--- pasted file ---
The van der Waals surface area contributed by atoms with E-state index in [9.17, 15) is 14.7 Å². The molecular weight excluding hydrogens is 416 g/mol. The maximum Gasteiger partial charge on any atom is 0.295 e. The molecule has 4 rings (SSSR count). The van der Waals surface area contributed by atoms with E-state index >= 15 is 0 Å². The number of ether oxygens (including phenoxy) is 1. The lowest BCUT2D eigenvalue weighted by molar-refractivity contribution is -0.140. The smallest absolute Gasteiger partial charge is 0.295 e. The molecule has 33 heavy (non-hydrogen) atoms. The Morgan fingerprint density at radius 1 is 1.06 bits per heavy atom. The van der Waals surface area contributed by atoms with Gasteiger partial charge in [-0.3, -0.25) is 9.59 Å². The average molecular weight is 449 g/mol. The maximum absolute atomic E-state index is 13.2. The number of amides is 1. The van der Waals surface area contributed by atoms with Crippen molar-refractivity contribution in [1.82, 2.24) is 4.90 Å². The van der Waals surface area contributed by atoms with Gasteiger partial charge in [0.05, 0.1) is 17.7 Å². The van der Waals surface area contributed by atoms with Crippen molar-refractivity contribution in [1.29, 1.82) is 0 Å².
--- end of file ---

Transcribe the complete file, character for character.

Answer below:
The van der Waals surface area contributed by atoms with E-state index in [9.17, 15) is 14.7 Å². The molecular weight excluding hydrogens is 416 g/mol. The maximum Gasteiger partial charge on any atom is 0.295 e. The molecule has 4 rings (SSSR count). The van der Waals surface area contributed by atoms with E-state index >= 15 is 0 Å². The number of ether oxygens (including phenoxy) is 1. The lowest BCUT2D eigenvalue weighted by molar-refractivity contribution is -0.140. The smallest absolute Gasteiger partial charge is 0.295 e. The molecule has 33 heavy (non-hydrogen) atoms. The Morgan fingerprint density at radius 1 is 1.06 bits per heavy atom. The van der Waals surface area contributed by atoms with Gasteiger partial charge in [-0.3, -0.25) is 9.59 Å². The average molecular weight is 449 g/mol. The maximum absolute atomic E-state index is 13.2. The number of amides is 1. The van der Waals surface area contributed by atoms with Crippen molar-refractivity contribution in [1.82, 2.24) is 4.90 Å². The van der Waals surface area contributed by atoms with Gasteiger partial charge in [0.05, 0.1) is 17.7 Å². The van der Waals surface area contributed by atoms with Crippen molar-refractivity contribution in [1.29, 1.82) is 0 Å².